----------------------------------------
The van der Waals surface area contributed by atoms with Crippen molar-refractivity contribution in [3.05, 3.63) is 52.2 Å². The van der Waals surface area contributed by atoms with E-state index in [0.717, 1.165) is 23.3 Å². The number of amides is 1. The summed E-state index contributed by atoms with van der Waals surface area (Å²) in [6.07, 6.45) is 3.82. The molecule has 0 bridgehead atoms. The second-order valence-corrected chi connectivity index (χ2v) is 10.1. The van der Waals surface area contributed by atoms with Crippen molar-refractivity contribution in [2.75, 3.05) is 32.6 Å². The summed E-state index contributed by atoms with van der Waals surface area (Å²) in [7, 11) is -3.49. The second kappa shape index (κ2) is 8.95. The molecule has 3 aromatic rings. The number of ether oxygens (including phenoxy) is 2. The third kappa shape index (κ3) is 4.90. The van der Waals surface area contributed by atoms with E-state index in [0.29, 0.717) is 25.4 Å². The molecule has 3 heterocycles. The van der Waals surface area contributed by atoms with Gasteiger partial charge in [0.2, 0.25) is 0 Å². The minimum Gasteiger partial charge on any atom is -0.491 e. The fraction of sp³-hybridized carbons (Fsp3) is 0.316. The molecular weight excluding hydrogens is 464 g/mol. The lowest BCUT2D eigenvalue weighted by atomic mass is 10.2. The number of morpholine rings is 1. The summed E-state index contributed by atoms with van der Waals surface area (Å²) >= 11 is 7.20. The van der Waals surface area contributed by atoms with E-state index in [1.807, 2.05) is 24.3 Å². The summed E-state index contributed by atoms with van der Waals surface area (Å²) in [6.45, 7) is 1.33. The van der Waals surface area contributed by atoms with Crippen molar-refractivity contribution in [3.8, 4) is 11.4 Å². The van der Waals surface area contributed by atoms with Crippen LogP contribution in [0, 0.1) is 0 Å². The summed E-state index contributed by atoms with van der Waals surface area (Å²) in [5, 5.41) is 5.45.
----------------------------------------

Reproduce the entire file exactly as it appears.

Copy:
The van der Waals surface area contributed by atoms with Crippen molar-refractivity contribution in [3.05, 3.63) is 52.2 Å². The van der Waals surface area contributed by atoms with E-state index in [0.717, 1.165) is 23.3 Å². The number of amides is 1. The summed E-state index contributed by atoms with van der Waals surface area (Å²) in [6.07, 6.45) is 3.82. The molecule has 0 bridgehead atoms. The second-order valence-corrected chi connectivity index (χ2v) is 10.1. The van der Waals surface area contributed by atoms with Crippen molar-refractivity contribution in [2.75, 3.05) is 32.6 Å². The summed E-state index contributed by atoms with van der Waals surface area (Å²) in [7, 11) is -3.49. The second kappa shape index (κ2) is 8.95. The molecule has 3 aromatic rings. The number of ether oxygens (including phenoxy) is 2. The third kappa shape index (κ3) is 4.90. The van der Waals surface area contributed by atoms with E-state index in [0.29, 0.717) is 25.4 Å². The molecule has 3 heterocycles. The van der Waals surface area contributed by atoms with Gasteiger partial charge in [0.2, 0.25) is 0 Å². The minimum Gasteiger partial charge on any atom is -0.491 e. The fraction of sp³-hybridized carbons (Fsp3) is 0.316. The molecular weight excluding hydrogens is 464 g/mol. The lowest BCUT2D eigenvalue weighted by atomic mass is 10.2. The number of morpholine rings is 1. The summed E-state index contributed by atoms with van der Waals surface area (Å²) >= 11 is 7.20. The van der Waals surface area contributed by atoms with E-state index in [1.807, 2.05) is 24.3 Å². The summed E-state index contributed by atoms with van der Waals surface area (Å²) in [6.45, 7) is 1.33. The van der Waals surface area contributed by atoms with Crippen molar-refractivity contribution in [3.8, 4) is 11.4 Å². The van der Waals surface area contributed by atoms with Crippen LogP contribution in [0, 0.1) is 0 Å². The summed E-state index contributed by atoms with van der Waals surface area (Å²) in [5, 5.41) is 5.45.